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Southeast Asian airlines risk margins with expansion spree: DVB Bank

A Tiger Airways sign is seen at its terminal in Melbourne Airport July 7, 2011. REUTERS/Mick Tsikas
A Tiger Airways sign is seen at its terminal in Melbourne Airport July 7, 2011. REUTERS/Mick Tsikas

By Anshuman Daga

SINGAPORE (Reuters) - Low-cost Southeast Asian airlines risk jeopardizing their margins by buying too many planes too quickly, an influential aviation banker said.

Across the region, discount carriers have placed orders over the past two years for at least $50 billion worth of aircraft, taking new Boeing and Airbus jets to serve dozens of fresh routes and replace their fleets. They are betting the region's expanding middle class will demand more and more frequent air travel for years to come.

Many of those carriers are making the wrong decisions by trying to grow market share without anticipating pressure on profit margins, DVB Bank SE's Bertrand Grabowski, who heads the German bank's aviation and land transport finance divisions, told Reuters in an interview.

"I think individually for most of these airlines, the peak is over and they need to be more frugal in terms of capacity growth, otherwise they are going to kill themselves in terms of profitability," said Grabowski, who has worked in aviation banking for around three decades.

A glut of new capacity will force airlines to ply some less profitable routes, their margins.

Budget carriers including Air Asia Bhd , privately-held Lion Air, Cebu Air Inc and Tiger Airways Holdings Ltd have 700-plus new planes on order, he said.

"Our opinion at DVB is that those book orders are far too big," said London-based Grabowski, who leads the bank in deals such as financing several aircraft for Lion Air.

Airbus and Boeing Co have both issued brisk demand forecasts for the next 20 years, predicting 4 trillion dollars of aircraft deliveries, mainly on the back of emerging markets led by Asia. The bulk of that money will come from banks such as DVB, or leasing companies.

"Everybody thinks that not only the market will grow, which is a legitimate assumption, but 'my share will also grow,'" Grabowski said. "And 'by the way, if the guy next door grows, I need to make sure that I have the capacity to fight my market share,'" he said.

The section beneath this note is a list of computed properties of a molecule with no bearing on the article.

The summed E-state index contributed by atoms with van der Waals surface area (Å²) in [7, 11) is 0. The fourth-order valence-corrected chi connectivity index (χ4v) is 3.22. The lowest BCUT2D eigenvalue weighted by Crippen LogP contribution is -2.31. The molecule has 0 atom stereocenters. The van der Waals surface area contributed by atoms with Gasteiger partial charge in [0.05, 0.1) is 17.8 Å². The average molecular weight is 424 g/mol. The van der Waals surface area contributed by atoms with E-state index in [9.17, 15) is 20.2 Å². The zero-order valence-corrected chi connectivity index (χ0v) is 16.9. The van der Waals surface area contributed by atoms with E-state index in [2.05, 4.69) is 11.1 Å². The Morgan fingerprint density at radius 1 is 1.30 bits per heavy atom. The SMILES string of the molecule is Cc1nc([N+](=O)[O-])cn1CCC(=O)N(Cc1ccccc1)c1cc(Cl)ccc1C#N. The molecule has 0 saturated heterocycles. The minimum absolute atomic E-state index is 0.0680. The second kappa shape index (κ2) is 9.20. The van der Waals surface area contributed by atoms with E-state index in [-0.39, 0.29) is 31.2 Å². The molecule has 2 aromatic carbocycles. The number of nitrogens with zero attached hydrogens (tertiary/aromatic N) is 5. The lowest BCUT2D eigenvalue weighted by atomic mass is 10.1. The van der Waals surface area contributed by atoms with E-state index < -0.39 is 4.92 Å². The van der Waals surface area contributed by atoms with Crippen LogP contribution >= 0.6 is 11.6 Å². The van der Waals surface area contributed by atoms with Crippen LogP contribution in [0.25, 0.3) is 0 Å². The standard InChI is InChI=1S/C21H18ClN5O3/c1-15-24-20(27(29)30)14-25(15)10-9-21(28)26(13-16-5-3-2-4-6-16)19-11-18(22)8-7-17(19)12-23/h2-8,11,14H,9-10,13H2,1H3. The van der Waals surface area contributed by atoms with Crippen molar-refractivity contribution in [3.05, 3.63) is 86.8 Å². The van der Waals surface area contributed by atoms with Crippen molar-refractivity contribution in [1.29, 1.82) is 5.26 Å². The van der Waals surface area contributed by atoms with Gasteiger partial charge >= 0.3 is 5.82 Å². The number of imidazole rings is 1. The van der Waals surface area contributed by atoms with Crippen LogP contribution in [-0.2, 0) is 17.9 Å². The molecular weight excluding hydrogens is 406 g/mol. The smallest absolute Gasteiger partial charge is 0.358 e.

AirAsia and Cebu were unable to provide any immediate comment for this report, while Lion Air and Tiger could not be reached for comment.

Lion Air has an advantage over rivals because it already controls about half of Indonesia's domestic market, which has much further to expand, Grabowski said.

Airlines and their suppliers alike have staked much on air travel in a region where passenger growth outpaces that of developed nations. The world's two largest planemakers believe that about two thirds of new aircraft will be sold in the Asia-Pacific region over the next two decades.

TOO MANY ORDERS

Grabowski, speaking ahead of a key aircraft finance industry gathering in Dublin this week, thinks many of those new orders will prove to be too optimistic.

"I would not be shocked if from 700 for those carriers, the orders will go down to 400, 450. There could be cancellations, there could be deferrals and this will happen, almost certainly," he said.

An analyst at the Centre for Asia Pacific Aviation said since the deliveries for aircraft were spread across many years, markets would be able to absorb the new capacity.

"In some markets, yes, the competition will be intense and that could have an impact on yields, leading to consolidation, likely impacting the smaller players rather than the big powerful groups," said Brendan Sobie, chief analyst at the industry consultancy.

"But generally given the economic conditions in the region the capacity can be absorbed and the outlook is bright for LCCs (low cost carriers)," he said.

Airlines have the flexibility to re-schedule deliveries, or enter into sale-and-lease back of their fleet. They generally pay for aircraft on delivery, not when they order them.

In February 2012, Lion Air confirmed a provisional record order for 230 Boeing aircraft taking the carrier's order book to more than 400 planes. Delivery of the planes will be in 2017-25.

Tony Fernandes, Group Chief Executive of AirAsia, believes Southeast Asia is underserved, and has previously said his firm would defend its margins.

As of November, AirAsia Group had a total fleet of 112 A320 jets and expected 266 more aircraft to be delivered up to 2026. Last December, it confirmed a $9.4 billion order for 100 more Airbus jets, making it the European planemaker's largest airline customer by number of planes ordered.

(Editing by Daniel Magnowski)

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